Kotchi S.O.,Public Health Agency of Canada PHAC | Brazeau S.,Public Health Agency of Canada PHAC | Turgeon P.,Public Health Agency of Canada PHAC | Pelcat Y.,Public Health Agency of Canada PHAC | And 5 more authors.
IEEE Journal of Selected Topics in Applied Earth Observations and Remote Sensing | Year: 2015

Public health risks related to the microbial contamination of recreational waters are increased by global environmental change. Intensification of agriculture, urban sprawl, and climate change are some of the changes which can lead to favorable conditions for the emergence of waterborne diseases. Earth observation (EO) images have several advantages for the characterization and monitoring of environmental determinants that could be associated with the risk of microbial contamination of recreational waters in vast territories like Canada. There are a large number of EO systems characterized by different spatial, temporal, spectral, and radiometric resolutions. Also, they have different levels of accessibility. In this study, we compared several EO systems for the estimation of environmental determinants to assess their usefulness and their added value in monitoring programs of recreational waters. Satellite images from EO systems WorldView-2, GeoEye-1, SPOT-5/HRG, Landsat-5/TM, Envisat/MERIS, Terra/MODIS, NOAA/AVHRR, and Radarsat-2 were acquired in 2010 and 2011 in southern Quebec, Canada. A supervised classification of these images with a maximum likelihood algorithm was used to estimate five key environmental determinants (agricultural land, impervious surfaces, water, forest, and wetlands) within the area of influence of 78 beaches. Logistic regression models were developed to establish the relationship between fecal contamination of beaches and environmental determinants derived from satellite images. The power prediction of these models and criteria such as accuracy of classified images, the ability of the sensor to detect environmental determinants in the area of influence of beaches, the correlation between the estimated environmental determinants in the area of influence by the sensor with those estimated by very high spatial resolution reference sensors (WorldView-2 and GeoEye-1), and general criteria of accessibility (cost of the images, imaging swath, satellite revisit interval, hours of work, and expertise and material required to process the images) were used to evaluate the EO systems. The logistic regression model establishing the relationship between environmental determinants from Landsat-5/TM images and the level of fecal contamination of beaches is the one which performs best. These images are also those that best meet all of the evaluation criteria. This study showed that environmental determinants like agricultural lands and impervious surfaces present in the area of influence of beaches are those which contribute the most to the microbial contamination of beaches. Our study demonstrated the utility and the added value that EO images could bring to programs monitoring the microbial contamination of recreational waters. © 2008-2012 IEEE.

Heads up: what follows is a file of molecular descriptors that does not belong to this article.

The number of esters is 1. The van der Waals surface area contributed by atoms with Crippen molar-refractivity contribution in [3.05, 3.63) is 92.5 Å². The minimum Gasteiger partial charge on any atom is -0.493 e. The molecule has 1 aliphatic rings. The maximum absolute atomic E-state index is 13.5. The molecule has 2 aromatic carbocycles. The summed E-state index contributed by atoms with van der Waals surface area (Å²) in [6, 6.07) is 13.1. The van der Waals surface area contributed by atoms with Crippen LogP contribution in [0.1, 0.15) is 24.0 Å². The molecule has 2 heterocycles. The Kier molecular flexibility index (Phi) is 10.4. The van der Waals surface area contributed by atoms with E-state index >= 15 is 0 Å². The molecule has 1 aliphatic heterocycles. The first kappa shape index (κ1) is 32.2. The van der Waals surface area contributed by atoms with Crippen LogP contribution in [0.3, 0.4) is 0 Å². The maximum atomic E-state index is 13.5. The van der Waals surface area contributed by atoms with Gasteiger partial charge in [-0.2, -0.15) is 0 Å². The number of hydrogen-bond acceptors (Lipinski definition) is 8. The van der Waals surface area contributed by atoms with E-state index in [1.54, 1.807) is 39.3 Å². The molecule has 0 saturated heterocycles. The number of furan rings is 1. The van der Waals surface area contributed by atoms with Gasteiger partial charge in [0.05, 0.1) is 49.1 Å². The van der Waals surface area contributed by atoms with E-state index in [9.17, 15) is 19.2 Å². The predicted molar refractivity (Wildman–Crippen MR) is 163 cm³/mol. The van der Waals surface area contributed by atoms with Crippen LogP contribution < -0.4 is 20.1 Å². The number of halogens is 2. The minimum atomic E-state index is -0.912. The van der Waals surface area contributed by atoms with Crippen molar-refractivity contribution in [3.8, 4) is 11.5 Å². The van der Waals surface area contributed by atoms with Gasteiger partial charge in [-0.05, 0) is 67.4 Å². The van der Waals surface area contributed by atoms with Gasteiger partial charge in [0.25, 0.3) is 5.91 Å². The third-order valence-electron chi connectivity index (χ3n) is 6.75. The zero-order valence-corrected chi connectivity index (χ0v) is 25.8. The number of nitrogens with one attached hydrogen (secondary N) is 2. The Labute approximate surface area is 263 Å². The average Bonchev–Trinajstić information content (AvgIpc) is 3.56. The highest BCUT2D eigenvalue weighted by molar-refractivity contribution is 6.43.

Hartley D.M.,Georgetown University | Nelson N.P.,Georgetown University | Arthur R.R.,Centers for Disease Control and Prevention | Barboza P.,French Institute for Public Health Surveillance InVS | And 13 more authors.
Clinical Microbiology and Infection | Year: 2013

Internet biosurveillance utilizes unstructured data from diverse web-based sources to provide early warning and situational awareness of public health threats. The scope of source coverage ranges from local media in the vernacular to international media in widely read languages. Internet biosurveillance is a timely modality that is available to government and public health officials, healthcare workers, and the public and private sector, serving as a real-time complementary approach to traditional indicator-based public health disease surveillance methods. Internet biosurveillance also supports the broader activity of epidemic intelligence. This overview covers the current state of the field of Internet biosurveillance, and provides a perspective on the future of the field. © 2013 European Society of Clinical Microbiology and Infectious Diseases.